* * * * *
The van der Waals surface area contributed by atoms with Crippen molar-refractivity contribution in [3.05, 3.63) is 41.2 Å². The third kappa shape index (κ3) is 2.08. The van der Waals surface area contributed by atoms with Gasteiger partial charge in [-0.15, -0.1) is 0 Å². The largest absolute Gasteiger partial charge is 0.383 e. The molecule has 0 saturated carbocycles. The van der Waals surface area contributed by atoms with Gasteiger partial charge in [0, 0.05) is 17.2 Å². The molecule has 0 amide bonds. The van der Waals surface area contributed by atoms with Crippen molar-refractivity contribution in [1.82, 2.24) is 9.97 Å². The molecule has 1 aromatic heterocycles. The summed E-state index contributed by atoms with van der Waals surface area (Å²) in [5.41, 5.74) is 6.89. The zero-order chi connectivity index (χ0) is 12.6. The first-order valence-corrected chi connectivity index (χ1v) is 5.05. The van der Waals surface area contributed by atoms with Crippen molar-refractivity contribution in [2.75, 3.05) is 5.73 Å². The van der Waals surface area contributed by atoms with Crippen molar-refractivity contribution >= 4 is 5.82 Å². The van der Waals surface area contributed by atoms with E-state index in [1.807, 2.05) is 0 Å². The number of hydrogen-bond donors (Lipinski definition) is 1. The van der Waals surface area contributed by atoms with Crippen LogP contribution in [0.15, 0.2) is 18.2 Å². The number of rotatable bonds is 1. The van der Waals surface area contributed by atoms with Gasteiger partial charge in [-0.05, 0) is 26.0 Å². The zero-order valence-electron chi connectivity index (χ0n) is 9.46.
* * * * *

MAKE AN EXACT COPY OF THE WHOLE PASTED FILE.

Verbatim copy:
The van der Waals surface area contributed by atoms with Crippen molar-refractivity contribution in [3.05, 3.63) is 41.2 Å². The third kappa shape index (κ3) is 2.08. The van der Waals surface area contributed by atoms with Gasteiger partial charge in [-0.15, -0.1) is 0 Å². The largest absolute Gasteiger partial charge is 0.383 e. The molecule has 0 saturated carbocycles. The van der Waals surface area contributed by atoms with Gasteiger partial charge in [0, 0.05) is 17.2 Å². The molecule has 0 amide bonds. The van der Waals surface area contributed by atoms with Crippen molar-refractivity contribution in [1.82, 2.24) is 9.97 Å². The molecule has 1 aromatic heterocycles. The summed E-state index contributed by atoms with van der Waals surface area (Å²) in [5.41, 5.74) is 6.89. The zero-order chi connectivity index (χ0) is 12.6. The first-order valence-corrected chi connectivity index (χ1v) is 5.05. The van der Waals surface area contributed by atoms with Crippen molar-refractivity contribution in [2.75, 3.05) is 5.73 Å². The van der Waals surface area contributed by atoms with Crippen molar-refractivity contribution >= 4 is 5.82 Å². The van der Waals surface area contributed by atoms with E-state index in [1.807, 2.05) is 0 Å². The number of hydrogen-bond donors (Lipinski definition) is 1. The van der Waals surface area contributed by atoms with Crippen LogP contribution in [0.15, 0.2) is 18.2 Å². The number of rotatable bonds is 1. The van der Waals surface area contributed by atoms with Gasteiger partial charge in [-0.05, 0) is 26.0 Å². The zero-order valence-electron chi connectivity index (χ0n) is 9.46.